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Portrait of Katrín Sigurðardóttir by Sonny Sanjay Vadgama
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© Katrín Sigurðardóttir
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© Katrín Sigurðardóttir
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© Katrín Sigurðardóttir
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© Katrín Sigurðardóttir
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© Katrín Sigurðardóttir
 (© Katrín Sigurðardóttir)7/7
© Katrín Sigurðardóttir

Katrín Sigurðardóttir Interview

The New York-based Icelandic artist tells us about her first London show, 'Supra Terram'.

By Freire Barnes

Katrín Sigurðardóttir explains her new commission for Parasol Unit, which features a cavernous, grotto-like installation split across two gallery floors.

‘“Supra Terram” has the illusion of a pristine, glowing cave but for me the illusion becomes more interesting when you see how it’s made.’ 

‘More often than not my works are site-specific so it’s always very important to take in the attributes of the venue. When I came to Parasol Unit, I was interested in its special spatial attribute of two more or less identical spaces that are on top of each other. I worked with this vertical doubling to make a work that is kind of too large upwards. I always enjoy the challenge of making something that is very big and the bigger I can work the happier I am.’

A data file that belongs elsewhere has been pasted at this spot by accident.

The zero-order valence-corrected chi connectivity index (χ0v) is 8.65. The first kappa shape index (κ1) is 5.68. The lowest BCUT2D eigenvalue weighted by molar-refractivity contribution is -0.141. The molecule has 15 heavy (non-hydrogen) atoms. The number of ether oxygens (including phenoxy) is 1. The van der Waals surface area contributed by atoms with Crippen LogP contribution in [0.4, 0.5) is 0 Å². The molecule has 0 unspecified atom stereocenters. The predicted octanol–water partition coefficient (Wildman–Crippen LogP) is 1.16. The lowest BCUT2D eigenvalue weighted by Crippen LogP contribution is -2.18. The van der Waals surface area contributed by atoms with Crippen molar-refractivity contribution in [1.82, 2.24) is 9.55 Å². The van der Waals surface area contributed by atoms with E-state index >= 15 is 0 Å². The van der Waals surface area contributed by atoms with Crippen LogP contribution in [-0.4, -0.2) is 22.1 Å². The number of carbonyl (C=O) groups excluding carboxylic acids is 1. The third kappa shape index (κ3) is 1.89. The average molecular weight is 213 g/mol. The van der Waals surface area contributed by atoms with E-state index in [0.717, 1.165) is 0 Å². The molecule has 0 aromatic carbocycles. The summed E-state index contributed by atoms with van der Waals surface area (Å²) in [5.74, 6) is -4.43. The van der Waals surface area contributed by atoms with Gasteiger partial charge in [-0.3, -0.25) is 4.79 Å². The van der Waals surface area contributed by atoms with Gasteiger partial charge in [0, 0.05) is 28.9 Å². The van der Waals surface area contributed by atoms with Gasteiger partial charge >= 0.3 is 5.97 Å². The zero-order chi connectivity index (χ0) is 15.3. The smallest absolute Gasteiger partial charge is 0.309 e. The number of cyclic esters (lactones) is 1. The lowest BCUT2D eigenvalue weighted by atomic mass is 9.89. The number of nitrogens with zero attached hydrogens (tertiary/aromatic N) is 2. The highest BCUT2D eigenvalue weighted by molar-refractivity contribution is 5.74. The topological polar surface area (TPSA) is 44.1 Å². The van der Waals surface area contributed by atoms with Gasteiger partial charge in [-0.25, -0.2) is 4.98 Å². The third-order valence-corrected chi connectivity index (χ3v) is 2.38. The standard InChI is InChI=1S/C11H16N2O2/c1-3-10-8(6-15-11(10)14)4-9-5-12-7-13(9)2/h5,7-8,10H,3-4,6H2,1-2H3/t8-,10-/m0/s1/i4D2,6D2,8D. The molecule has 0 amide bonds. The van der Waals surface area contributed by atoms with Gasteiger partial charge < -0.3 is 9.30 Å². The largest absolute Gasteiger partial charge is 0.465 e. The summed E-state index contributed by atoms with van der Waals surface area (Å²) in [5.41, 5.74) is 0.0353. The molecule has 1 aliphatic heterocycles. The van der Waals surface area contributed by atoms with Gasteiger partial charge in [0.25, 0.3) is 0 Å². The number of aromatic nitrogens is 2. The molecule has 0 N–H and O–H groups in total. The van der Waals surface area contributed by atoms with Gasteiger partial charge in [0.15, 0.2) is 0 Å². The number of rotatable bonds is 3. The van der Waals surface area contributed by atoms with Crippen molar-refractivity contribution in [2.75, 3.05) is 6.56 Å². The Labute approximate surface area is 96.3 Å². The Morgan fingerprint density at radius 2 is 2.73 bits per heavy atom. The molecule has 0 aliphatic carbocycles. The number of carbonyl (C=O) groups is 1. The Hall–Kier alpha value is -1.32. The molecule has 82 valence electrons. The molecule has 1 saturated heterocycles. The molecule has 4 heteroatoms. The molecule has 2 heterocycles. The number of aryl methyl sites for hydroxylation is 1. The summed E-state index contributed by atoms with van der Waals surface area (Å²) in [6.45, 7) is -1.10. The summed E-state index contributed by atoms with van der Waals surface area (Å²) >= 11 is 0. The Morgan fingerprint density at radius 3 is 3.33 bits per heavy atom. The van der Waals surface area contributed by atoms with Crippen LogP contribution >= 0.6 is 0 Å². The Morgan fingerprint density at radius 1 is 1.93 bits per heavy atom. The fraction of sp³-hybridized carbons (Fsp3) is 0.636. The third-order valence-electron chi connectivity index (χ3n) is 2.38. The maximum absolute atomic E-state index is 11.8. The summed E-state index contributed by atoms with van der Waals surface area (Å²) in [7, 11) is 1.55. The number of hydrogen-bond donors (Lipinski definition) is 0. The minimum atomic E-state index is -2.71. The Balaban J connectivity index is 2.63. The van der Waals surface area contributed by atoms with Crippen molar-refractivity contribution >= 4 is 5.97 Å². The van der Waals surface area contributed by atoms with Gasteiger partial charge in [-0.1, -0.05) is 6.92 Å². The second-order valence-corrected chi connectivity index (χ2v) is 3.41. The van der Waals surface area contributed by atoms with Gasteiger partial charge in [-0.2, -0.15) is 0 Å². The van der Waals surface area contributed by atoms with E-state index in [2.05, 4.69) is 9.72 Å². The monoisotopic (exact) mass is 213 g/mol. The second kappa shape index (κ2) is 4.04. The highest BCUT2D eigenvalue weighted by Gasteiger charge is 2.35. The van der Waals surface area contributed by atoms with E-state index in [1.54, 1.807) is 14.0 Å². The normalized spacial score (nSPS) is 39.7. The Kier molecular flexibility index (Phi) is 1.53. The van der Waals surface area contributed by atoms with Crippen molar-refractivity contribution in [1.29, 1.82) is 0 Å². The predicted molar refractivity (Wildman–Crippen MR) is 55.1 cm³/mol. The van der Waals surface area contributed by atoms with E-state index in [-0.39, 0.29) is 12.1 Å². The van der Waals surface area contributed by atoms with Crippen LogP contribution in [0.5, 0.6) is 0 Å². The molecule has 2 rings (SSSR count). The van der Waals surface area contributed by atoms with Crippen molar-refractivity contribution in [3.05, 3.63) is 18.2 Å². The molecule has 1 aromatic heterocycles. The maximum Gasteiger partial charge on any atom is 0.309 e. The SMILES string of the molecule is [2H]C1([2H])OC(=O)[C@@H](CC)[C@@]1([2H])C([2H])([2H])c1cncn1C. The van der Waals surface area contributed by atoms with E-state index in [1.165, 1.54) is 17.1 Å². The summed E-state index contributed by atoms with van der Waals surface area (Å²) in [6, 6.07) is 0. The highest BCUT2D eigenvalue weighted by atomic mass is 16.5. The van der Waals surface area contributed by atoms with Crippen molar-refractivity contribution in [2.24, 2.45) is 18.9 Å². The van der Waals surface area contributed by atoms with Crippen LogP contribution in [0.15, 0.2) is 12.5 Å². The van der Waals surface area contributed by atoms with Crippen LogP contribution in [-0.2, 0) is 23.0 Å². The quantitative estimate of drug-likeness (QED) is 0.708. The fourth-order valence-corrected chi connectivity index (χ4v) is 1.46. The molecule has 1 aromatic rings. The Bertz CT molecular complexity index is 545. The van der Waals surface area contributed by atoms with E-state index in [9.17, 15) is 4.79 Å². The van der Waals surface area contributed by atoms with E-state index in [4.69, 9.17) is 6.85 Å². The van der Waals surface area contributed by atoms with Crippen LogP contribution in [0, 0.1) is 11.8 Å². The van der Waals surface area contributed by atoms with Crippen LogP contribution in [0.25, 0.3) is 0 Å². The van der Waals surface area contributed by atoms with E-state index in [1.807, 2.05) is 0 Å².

‘At the core of my work is this idea of place and how we see and experience it. All of my work deals with the memory of space and the way we perceive space. It’s more about us than natural topography. ’

‘My impulse was to make a space that is the ultimate sanctified space. I’m commenting on structures for spirituality but also decorative architecture and non-utilitarian architecture, like man-made grottos. “Supra Terram” is an interpretation of how we express the sublime in architecture.’

‘I’m an Icelandic artist but if my work only depicted Egyptian pyramids I would still be an Icelandic artist. I’m interested in how people envision a place like Iceland. I’ve made works that have mountainous landscapes based on Switzerland, Norway and California, and people have thought because I’m Icelandic that this has to be Iceland.’

‘I am interested in the physical encounter with the work of art. One of my first experiences of sculpture was of climbing on sculpture by Ásmundur Sveinsson (1893-1982) in this small sculpture garden in Iceland. It was like a premonition of something to come.’ 


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